Drones are not a new technology in the sector of agriculture within Australia. With the technology moving so fast it obsoletes itself. With companies investing in drone technology to improve efficiencies and effectiveness across agriculture and transportation in the trial period.
Hold on to the remote because drones will be taking off in your neighbourhood.
How can drones help you in agriculture?
You know you have a lot of tasks that you need to do on a daily or weekly basis that would be able to be done by a drone if the appropriate precautions were put in place. PwC outlines the 6 ways that drones will impact on the agricultural industry both aerial and ground-based. “PwC estimates the market for drone-powered solutions in agriculture at $32.4”
1. Soil and field analysis: Drones can be instrumental at the start of the crop cycle for Australian farmers. By using precise 3-D maps for early soil analysis, useful in planning seed planting patterns. After planting, drone-driven soil analysis provides data for irrigation and nitrogen-level management. This allows you to make the right decision to improve your efficiencies as you don’t want to overdo it in a paddock.
2. Planting: Startups have created drone-planting systems that achieve an uptake rate of 75 percent and decrease planting costs by 85 percent. These systems shoot pods with seeds and plant nutrients into the soil, providing the plant all the nutrients necessary to sustain life.
3. Crop spraying: Distance-measuring equipment—ultrasonic echoing and lasers such as those used in the light-detection and ranging, or LiDAR, method—enables a drone to adjust altitude as the topography and geography vary, and thus avoid collisions. Consequently, drones can scan the ground and spray the correct amount of liquid, modulating distance from the ground and spraying in real-time for even coverage. The result: increased efficiency with a reduction in the number of chemicals penetrating into groundwater. In fact, experts estimate that aerial spraying can be completed up to five times faster with drones than with traditional machinery.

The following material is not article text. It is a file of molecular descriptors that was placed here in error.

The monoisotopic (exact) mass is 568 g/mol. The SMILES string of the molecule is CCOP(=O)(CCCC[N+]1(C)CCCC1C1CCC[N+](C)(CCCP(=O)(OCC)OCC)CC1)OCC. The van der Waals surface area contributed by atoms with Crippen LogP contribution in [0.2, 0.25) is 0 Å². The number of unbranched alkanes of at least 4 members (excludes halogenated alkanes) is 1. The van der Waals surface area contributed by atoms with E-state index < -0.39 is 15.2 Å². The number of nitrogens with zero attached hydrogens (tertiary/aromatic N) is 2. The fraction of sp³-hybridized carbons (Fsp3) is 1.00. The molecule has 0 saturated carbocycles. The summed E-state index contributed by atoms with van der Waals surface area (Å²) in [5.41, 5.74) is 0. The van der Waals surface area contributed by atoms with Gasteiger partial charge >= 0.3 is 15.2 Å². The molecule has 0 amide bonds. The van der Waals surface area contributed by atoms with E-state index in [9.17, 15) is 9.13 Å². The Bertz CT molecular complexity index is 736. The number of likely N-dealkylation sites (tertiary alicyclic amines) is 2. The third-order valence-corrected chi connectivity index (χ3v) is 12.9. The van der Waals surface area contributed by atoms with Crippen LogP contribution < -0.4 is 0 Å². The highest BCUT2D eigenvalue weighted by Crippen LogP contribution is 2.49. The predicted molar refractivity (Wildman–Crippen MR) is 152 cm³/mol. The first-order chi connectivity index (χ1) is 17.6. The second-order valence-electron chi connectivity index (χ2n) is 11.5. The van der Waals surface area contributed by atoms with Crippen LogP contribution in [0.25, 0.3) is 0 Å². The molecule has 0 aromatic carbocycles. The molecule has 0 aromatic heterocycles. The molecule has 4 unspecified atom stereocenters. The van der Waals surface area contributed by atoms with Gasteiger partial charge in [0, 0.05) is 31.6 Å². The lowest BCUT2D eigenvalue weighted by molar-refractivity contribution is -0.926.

4. Crop monitoring: Vast fields and low efficiency in crop monitoring together create farming’s largest obstacle. Monitoring challenges are exacerbated by increasingly unpredictable weather conditions, which drive risk and field maintenance costs. Previously, satellite imagery offered the most advanced form of monitoring. But there were drawbacks. Images had to be ordered in advance, could be taken only once a day, and were imprecise. Further, services were extremely costly and the images’ quality typically suffered on certain days. Today, time-series animations can show the precise development of a crop and reveal production inefficiencies, enabling better crop management.
5. Irrigation: Drones with hyperspectral, multispectral, or thermal sensors can identify which parts of a field are dry or need improvements. Additionally, once the crop is growing, drones allow the calculation of the vegetation index, which describes the relative density and health of the crop, and show the heat signature, the amount of energy or heat the crop emits.
6. Health assessment: It’s essential to assess crop health and spot bacterial or fungal infections. By scanning a crop using both visible and near-infrared light, drone-carried devices can identify which plants reflect different amounts of green light and NIR light. This information can produce multispectral images that track changes in plants and indicate their health. A speedy response can save an entire orchard. In addition, as soon as a sickness is discovered, farmers can apply and monitor remedies more precisely. These two possibilities increase a plant’s ability to overcome the disease. And in the case of crop failure, the farmer will be able to document losses more efficiently for insurance claims.
We spoke with Fiona Lake on the podcast and you will be able to listen to the episode on how she created the Drone Academy over here 30 years of working within the industry. With the ability to use drones to save on costs for herself instead of hiring a helicopter has allowed her to pilot her own business within Australian agriculture.
Visit Fiona Lake’s website to learn more about drone use in agriculture.